Tuesday, October 31, 2006

Happy Halloween

Hallowe'en .... ever wonder if there is some connection between this word and that phrase in the Lord's Prayer, "Hallowed be thy name"? There is.

Hallowe'en is a contraction for Hallow's Even(ing), and is another way of saying "the Eve of All Hallows". All Hallows is November 1, All Saints Day.

You see, "Hallow" is an Old English word meaning 'Holy". On November 1, we remember all the Holy people of our history — from Moses to Francis to Teresa of Avila. When we praise the Lord's Prayer, we acknowledge that G–d's name is sacred, set apart, holy.

The word "saint", in turn, is related to the Greek word, "martyr", which means witness. The earliest saints of the church bore witness to their faith by risking torture and death. Later saints bore witness through their actions and words.

And yes, I know Halloween is a borrowing of an older ritual from the Celts. And some people object to it because it's a "pagan" holiday. What these people forget is that "pagan" just means "country-dweller".

So far as first century (C.E.) Romans were concerned, the early Chrisitians were some kind of country bumpkin. Only uneducated rural folk could believe something contrary to the "true religion" of Imperial Rome.

I imagine some modern atheists would agree with the view that a Christian is a type of bumpkin who is willing to accept an infinite number of impossible things before breakfast. Sam Harris and Richard Dawkins seem to subscribe to this view.

I heard a grand story last night that points to a 20th Century witness. I was stuffing envelopes for a local campaign, and was joined by two young girls; one was in fifth grade, the other in ninth. I asked the older girl if she was going to dress for Halloween.

She said, yes; she was dressing as Gandhi, and would give people candy rather than accept it. With the candy, she would hand out cards with quotes from Gandhi's life, such as "Be the change you seek in the world."

Within that quote lies the secret of being a saint.

Saturday, October 28, 2006

Idée d’jour

People are pretty much alike. It's only that our differences are more susceptible to definition than our similarities.
— Linda Ellerbee

Friday, October 27, 2006

Ghoulish Friday Five

As suggested by Reverend Mother:
  1. Do you enjoy a good fright?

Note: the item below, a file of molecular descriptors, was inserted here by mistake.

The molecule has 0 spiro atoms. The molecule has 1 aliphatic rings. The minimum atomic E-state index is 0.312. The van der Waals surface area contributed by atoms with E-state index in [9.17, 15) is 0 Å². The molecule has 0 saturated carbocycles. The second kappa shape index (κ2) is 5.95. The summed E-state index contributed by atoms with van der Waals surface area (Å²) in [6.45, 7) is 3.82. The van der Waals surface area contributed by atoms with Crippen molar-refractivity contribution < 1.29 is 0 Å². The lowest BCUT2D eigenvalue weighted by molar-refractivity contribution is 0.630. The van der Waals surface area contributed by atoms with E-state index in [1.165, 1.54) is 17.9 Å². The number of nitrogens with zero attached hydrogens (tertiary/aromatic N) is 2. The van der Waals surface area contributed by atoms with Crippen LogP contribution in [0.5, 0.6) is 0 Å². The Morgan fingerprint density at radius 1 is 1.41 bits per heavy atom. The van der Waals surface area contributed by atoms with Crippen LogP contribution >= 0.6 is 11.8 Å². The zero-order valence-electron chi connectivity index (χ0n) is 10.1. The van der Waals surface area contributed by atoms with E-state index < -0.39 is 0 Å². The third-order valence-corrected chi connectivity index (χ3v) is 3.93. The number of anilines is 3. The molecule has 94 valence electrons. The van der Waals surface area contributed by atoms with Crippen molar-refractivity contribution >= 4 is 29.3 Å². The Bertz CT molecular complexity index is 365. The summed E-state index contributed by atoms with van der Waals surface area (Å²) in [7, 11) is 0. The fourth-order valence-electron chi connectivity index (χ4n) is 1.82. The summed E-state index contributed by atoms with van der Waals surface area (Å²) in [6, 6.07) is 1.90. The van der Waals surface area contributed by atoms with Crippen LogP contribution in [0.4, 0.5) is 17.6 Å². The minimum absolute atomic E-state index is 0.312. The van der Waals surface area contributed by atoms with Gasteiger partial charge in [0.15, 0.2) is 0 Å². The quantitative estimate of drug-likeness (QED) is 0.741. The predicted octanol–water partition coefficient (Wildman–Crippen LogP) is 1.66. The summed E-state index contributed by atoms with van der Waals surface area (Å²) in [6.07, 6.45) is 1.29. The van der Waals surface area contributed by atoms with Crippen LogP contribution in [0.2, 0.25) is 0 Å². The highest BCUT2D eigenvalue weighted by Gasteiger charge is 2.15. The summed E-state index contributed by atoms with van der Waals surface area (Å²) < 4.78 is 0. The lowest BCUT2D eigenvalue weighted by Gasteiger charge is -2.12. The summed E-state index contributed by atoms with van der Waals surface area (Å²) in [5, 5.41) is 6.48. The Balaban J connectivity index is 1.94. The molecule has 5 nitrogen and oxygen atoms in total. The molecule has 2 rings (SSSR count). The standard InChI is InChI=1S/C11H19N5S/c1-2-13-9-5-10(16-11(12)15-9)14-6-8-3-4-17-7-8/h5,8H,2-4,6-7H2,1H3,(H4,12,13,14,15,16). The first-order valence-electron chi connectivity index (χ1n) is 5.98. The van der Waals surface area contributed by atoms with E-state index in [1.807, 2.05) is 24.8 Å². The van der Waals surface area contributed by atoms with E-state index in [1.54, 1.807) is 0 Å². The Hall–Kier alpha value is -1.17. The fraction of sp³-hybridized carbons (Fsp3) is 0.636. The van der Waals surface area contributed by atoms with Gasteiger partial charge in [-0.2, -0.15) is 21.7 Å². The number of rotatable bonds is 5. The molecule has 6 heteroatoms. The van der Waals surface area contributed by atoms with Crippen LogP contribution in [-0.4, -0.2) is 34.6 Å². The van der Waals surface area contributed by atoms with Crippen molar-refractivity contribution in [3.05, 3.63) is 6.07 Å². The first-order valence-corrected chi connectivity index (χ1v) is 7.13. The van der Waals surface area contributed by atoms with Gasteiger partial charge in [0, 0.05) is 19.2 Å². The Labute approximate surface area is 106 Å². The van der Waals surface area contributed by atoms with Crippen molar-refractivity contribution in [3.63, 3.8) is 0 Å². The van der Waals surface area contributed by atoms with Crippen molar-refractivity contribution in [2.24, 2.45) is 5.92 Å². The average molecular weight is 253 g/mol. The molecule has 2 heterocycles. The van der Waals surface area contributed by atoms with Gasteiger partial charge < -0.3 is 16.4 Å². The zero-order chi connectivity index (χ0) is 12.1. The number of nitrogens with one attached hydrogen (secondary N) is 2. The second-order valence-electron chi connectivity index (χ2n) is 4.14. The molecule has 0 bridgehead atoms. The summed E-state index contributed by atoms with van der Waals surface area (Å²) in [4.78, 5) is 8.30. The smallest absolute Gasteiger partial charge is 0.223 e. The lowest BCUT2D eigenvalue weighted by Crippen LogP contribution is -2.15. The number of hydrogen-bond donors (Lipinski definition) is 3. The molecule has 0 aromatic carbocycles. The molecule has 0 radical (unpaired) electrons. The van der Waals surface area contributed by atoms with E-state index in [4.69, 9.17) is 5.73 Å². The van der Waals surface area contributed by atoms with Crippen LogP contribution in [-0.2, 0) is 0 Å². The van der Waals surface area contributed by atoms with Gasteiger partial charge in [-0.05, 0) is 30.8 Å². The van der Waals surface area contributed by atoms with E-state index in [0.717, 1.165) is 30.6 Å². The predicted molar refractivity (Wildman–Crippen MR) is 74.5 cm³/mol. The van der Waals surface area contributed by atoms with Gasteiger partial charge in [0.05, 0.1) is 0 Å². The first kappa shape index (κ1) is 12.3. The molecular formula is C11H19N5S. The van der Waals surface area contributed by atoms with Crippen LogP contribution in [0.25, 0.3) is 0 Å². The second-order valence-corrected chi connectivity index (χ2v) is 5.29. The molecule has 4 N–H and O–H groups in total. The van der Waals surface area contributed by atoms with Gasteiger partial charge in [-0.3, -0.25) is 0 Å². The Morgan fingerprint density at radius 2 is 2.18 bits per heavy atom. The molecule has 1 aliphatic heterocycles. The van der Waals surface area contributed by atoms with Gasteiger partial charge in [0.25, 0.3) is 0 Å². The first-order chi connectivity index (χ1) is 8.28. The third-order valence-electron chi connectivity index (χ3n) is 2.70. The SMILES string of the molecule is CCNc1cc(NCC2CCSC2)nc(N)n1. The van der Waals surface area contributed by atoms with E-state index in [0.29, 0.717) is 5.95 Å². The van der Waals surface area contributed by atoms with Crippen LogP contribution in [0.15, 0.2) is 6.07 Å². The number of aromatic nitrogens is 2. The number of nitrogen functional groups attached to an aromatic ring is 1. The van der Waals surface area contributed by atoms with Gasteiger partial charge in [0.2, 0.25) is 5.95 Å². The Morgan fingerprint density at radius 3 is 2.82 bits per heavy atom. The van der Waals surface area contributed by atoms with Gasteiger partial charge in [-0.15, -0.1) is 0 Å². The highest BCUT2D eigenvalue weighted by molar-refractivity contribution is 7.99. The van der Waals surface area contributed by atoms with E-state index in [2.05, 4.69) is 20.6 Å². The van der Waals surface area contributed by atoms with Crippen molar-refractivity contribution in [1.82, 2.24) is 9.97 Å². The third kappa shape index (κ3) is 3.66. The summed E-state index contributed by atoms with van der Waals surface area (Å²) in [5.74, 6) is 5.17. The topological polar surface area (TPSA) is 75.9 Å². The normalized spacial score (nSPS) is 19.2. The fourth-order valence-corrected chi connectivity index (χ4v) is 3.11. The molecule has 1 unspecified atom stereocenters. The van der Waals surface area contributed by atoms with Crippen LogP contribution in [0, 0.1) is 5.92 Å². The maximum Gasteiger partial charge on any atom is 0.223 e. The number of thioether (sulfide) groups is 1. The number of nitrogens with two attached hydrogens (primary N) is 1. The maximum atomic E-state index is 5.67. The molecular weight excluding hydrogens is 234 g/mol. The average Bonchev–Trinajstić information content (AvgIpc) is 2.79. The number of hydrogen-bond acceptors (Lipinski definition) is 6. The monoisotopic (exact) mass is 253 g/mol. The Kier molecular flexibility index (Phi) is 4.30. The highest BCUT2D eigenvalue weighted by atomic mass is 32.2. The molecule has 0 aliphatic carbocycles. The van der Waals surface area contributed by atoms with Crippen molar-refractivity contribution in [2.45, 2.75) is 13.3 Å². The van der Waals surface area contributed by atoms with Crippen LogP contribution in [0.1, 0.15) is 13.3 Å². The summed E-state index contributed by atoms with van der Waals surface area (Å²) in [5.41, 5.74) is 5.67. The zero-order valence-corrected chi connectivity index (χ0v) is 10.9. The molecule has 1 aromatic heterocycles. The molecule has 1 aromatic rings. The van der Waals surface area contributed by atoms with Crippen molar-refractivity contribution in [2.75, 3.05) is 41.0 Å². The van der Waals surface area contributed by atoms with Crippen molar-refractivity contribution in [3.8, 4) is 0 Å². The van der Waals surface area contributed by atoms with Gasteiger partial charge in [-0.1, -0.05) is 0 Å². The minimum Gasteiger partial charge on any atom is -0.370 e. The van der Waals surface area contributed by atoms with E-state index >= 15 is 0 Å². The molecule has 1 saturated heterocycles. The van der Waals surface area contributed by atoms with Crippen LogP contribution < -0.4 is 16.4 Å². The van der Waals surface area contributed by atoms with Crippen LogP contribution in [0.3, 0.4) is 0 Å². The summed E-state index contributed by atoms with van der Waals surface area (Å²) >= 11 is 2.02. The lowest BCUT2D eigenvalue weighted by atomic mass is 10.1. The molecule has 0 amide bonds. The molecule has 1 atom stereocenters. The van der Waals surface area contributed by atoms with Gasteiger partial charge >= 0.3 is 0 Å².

Only at a safe distance, at the movies or in some other fictional representation. I've been scared a couple of times in real life, and I decidedly did not enjoy it.

  2. Scariest movie you've ever seen
    The original version of Thirteen Ghosts kinda weirded me out the first time I saw it. And I didn't even see it in 3-D! I saw it again just a few years ago, and it wasn't nearly as scary or weird.

  3. Bobbing for apples: :
    I have no meaningful recollection of bobbing for apples, so I don't feel qualified to respond to this question. I'm not opposed to it, as a concept.

  4. Real-life phobia
    Heights. Two years ago, Mary T— and I walked to the top of the grandstands at Winfield, which were (maybe) two stories tall. I was OK going up, but I was frozen walking down. In fact, I was so frozen, I had to ootch my way down in a sitting position. I later discerned the problem was that I could see the ground (two stories below) throught the stair's slats.

  5. Favorite "ghost story"
    Henry James was probably the master of the literary ghost story. "Turn of the Screw" is his best known, but there is another I liked even better. I've tried to find the title, and have failed; I think it's something like "In the Corner." Robertson Davies' collection, High Spirits runs a close second. Robert Lewis Stevenson also wrote some fine ghost stories.
       Mark Twain includes the Tale of the Golden Arm in his essay on how to tell a story. It's more amusing than it is spooky.
       Late Ad:I almost forgot Big Joe & Phantom 409. It's a song made famous by Red Sovine (country singer of the 40s), but I'm more familiar with Tom Waits' cover version (on Nighthawks at the Diner)

Cat Friday

Cat Guitar Kit
In which the Lady discerns whether a capo or the tin in which I store my picks might be edible.

The case is empty because the 12-string was getting its picture taken:

Study of 12 string guitar

Where I've Been

Despite potential evidence to the contrary (lack of blog posts), I'm still here. I am currently facilitating a writer's group at church. Part of my function is to make assignments (we're writing devotionals in response to the readings assigned in the RCL for Advent), and I feel duty-bound to write as well. So, my creative energy seems to be spent there.